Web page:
It was like a scene straight out of Crocodile Dundee. I kid you not. The Englishman (me) rolls up at the roadhouse bar where I’m greeted by an old leathery tanned bloke with tight jeans, dirty vest and cowboy hat, Jeffrey the Aborigine and his indigenous mates, and a couple of raucous ‘Sheilas’ (the local women). I’m desperate for an ‘arrival beer’ and ask for a recommendation. “Just don’t drink the VB,” shouts one of the ladies who I learn has spent most her life driving dumper trucks down the local mines. “You know what the VB stands for don’t ya — Vaginal Backwash,” she cackles. I play it safe, leave the Victoria Bitter in the fridge and opt for a Coopers Sparkling instead, which I’ve developed a taste for over here.
Then in walks a wiry one-legged guy who everyone seems to know. I know what you’re thinking — did he lose it while wrestling a huge Saltwater croc in the local waterhole? I didn’t dare ask because I’m sure he hears the same question every day from the hard-drinking farm workers who breeze into this pub from the huge cattle stations out here. The guys who don’t cause too much trouble get their cheques cashed in the bar and are allowed to “let off steam”, while the real hell-raisers are banned and have no alternative — this is the first and last pub in the Northern Territory (depending on which way you’re travelling) and there’s nothing else around for miles and miles.
I just love it in the Outback, which is just as well because there is so much of it — and yet so few people exploring it. It’s taken me more than a week and over 3,000 kilometres to get to the Red Centre, but I’ve barely scratched the surface of this huge brown land. It’s a harsh, tough, unforgiving environment and people die out here all the time — the contrast couldn’t be greater from the safe island some 20,000 kilometres away that I call home.
But Australia is an island too, as well as a country and a continent. And while I write this blog in the shade of a Ghost Gum tree with temperatures in the 30s, just a few days ago I was leaving Melbourne with temperatures barely above freezing. There, my Oz adventure hadn’t started well at all, with all my gear stuck in quarantine and detained by the Australian Border Force. It took five days and a lot of phone calls by my buddy Jimmy to get it all cleared. Cheers mate!
Since then, I’ve been moving far and fast, thanks to the loan of a fantastic F 800 GS Adventure from BMW Motorrad Australia. It’s the same model of bike I used to ride from the UK to Bangkok earlier this year and I just love it. The huge tank is vital for covering the long distances between fuel stops out here, the adjustable suspension can cope with all the stony tracks, gravel trails and smooth blacktop, while the excellent ergonomics allow you to ride a long way in comfort.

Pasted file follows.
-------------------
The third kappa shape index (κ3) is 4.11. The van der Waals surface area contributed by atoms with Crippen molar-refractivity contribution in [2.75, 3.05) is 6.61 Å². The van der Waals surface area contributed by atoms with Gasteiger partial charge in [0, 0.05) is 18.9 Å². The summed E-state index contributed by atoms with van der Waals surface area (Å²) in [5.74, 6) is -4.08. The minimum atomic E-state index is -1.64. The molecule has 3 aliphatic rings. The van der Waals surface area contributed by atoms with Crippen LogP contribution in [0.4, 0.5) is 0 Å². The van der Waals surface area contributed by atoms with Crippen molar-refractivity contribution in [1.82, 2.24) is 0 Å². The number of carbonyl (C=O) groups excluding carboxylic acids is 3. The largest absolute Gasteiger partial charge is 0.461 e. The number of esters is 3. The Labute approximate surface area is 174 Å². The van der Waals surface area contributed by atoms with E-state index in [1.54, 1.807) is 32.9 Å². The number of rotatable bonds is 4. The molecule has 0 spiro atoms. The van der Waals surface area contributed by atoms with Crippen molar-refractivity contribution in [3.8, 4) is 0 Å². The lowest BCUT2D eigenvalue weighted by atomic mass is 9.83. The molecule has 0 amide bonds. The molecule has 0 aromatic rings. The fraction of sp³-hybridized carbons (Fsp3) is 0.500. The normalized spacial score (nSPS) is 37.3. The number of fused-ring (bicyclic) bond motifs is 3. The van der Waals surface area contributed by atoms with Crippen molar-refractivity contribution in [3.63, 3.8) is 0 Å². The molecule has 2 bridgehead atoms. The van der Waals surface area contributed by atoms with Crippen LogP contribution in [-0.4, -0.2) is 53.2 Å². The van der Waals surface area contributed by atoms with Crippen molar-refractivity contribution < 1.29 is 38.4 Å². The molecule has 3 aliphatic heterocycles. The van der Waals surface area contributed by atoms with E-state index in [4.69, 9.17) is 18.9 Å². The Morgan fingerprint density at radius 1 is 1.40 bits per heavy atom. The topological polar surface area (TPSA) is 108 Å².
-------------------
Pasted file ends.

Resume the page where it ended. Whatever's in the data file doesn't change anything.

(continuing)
Melbourne to Adelaide was done in a day, and there I met up with Sherri Jo Wilkins, an American round-the-world rider settled in South Australia, who kindly offered to show me the most interesting way out of the city, towards the bush and into the Outback, through the Flinders Ranges. In three days together we bush-camped, rode through tight gorges with amazing rock formations over 550 million years old, crossed creeks, dodged kangaroos, wallabies, crazy emus and enjoyed flocks of parakeets, cockatoos and gallahs, while keeping a close eye on the many wedge-tailed eagles that soared overhead.
I’ve eaten kangaroo, emu and camel since arriving (the emu gets my vote every time), seen more stars than I ever imagined existed, ridden the iconic Oodnadatta Track and visited the uniquely weird town of Cooper Pedy, where everyone sleeps underground, as most of the time it’s just too damn hot on the surface. For the record, it was claustrophobic but warmer than you’d imagine bedding down six metres below…
I’ve eaten so much dust, thanks to the 55-metre long, four trailer Road Trains that blast past you as they reach speeds in excess of 120 km/h and don’t stop for anything. The huge steel cages at the front scoop up anything that wanders into their path and the roadkill count is huge, and looks and smells horrendous as you ride past it. The eagles grow big from the pickings that include mainly roos and wallabies, emus (which apparently disintegrate like an exploding feather duvet when they are scooped up) and sheep and cows from the unfenced cattle ranches. The carnage is brutal, but I guess the ‘truckies’ become immune to it — they have to.
Every day continues to be full of contrasts. This morning I was sung to by a vibrational healer (don’t ask), I had my first taste of the didgereedoo by lunchtime and then I took a nap under a tree because it was just too hot and too boring to keep riding on the endless Stuart Highway. Now I’m just 20 kilometres away from that famous rock — Uluru — so I need to start focussing on the marathon I need to run in a couple of days. Wish me luck as I prepare to pound that reddest of red sand for 42.198 kilometres.